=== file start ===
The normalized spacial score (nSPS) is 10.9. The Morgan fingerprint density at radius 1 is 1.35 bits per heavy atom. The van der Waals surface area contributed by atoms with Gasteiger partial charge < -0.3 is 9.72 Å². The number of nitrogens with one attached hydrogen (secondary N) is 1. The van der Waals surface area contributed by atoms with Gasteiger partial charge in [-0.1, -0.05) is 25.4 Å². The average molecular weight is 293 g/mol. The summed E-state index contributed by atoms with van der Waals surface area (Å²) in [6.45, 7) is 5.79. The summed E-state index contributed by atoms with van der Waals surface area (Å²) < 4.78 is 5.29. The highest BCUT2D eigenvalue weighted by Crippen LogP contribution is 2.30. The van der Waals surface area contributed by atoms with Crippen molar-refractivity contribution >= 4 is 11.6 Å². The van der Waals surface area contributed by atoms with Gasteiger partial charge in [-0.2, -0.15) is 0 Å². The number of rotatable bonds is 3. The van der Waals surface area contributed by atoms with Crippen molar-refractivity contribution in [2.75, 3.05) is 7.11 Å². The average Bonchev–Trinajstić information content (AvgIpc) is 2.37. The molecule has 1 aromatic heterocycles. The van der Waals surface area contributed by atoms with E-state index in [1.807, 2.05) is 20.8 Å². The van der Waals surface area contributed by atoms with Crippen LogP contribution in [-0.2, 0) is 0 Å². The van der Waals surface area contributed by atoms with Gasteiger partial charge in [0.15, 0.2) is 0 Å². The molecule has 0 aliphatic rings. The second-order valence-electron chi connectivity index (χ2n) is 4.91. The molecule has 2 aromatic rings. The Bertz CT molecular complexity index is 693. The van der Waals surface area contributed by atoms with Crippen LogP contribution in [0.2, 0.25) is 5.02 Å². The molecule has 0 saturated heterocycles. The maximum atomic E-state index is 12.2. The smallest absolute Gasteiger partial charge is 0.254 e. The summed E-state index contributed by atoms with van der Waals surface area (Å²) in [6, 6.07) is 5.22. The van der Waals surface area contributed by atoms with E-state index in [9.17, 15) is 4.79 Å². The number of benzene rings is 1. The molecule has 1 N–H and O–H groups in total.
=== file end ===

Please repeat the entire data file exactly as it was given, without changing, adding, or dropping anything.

The normalized spacial score (nSPS) is 10.9. The Morgan fingerprint density at radius 1 is 1.35 bits per heavy atom. The van der Waals surface area contributed by atoms with Gasteiger partial charge < -0.3 is 9.72 Å². The number of nitrogens with one attached hydrogen (secondary N) is 1. The van der Waals surface area contributed by atoms with Gasteiger partial charge in [-0.1, -0.05) is 25.4 Å². The average molecular weight is 293 g/mol. The summed E-state index contributed by atoms with van der Waals surface area (Å²) in [6.45, 7) is 5.79. The summed E-state index contributed by atoms with van der Waals surface area (Å²) < 4.78 is 5.29. The highest BCUT2D eigenvalue weighted by Crippen LogP contribution is 2.30. The van der Waals surface area contributed by atoms with Crippen molar-refractivity contribution >= 4 is 11.6 Å². The van der Waals surface area contributed by atoms with Gasteiger partial charge in [-0.2, -0.15) is 0 Å². The number of rotatable bonds is 3. The van der Waals surface area contributed by atoms with Crippen molar-refractivity contribution in [2.75, 3.05) is 7.11 Å². The average Bonchev–Trinajstić information content (AvgIpc) is 2.37. The molecule has 1 aromatic heterocycles. The van der Waals surface area contributed by atoms with E-state index in [1.807, 2.05) is 20.8 Å². The van der Waals surface area contributed by atoms with Crippen LogP contribution in [-0.2, 0) is 0 Å². The van der Waals surface area contributed by atoms with Gasteiger partial charge in [0.15, 0.2) is 0 Å². The molecule has 0 aliphatic rings. The second-order valence-electron chi connectivity index (χ2n) is 4.91. The molecule has 2 aromatic rings. The Bertz CT molecular complexity index is 693. The van der Waals surface area contributed by atoms with Crippen LogP contribution in [0.2, 0.25) is 5.02 Å². The molecule has 0 saturated heterocycles. The maximum atomic E-state index is 12.2. The smallest absolute Gasteiger partial charge is 0.254 e. The summed E-state index contributed by atoms with van der Waals surface area (Å²) in [6, 6.07) is 5.22. The van der Waals surface area contributed by atoms with E-state index in [9.17, 15) is 4.79 Å². The number of benzene rings is 1. The molecule has 1 N–H and O–H groups in total.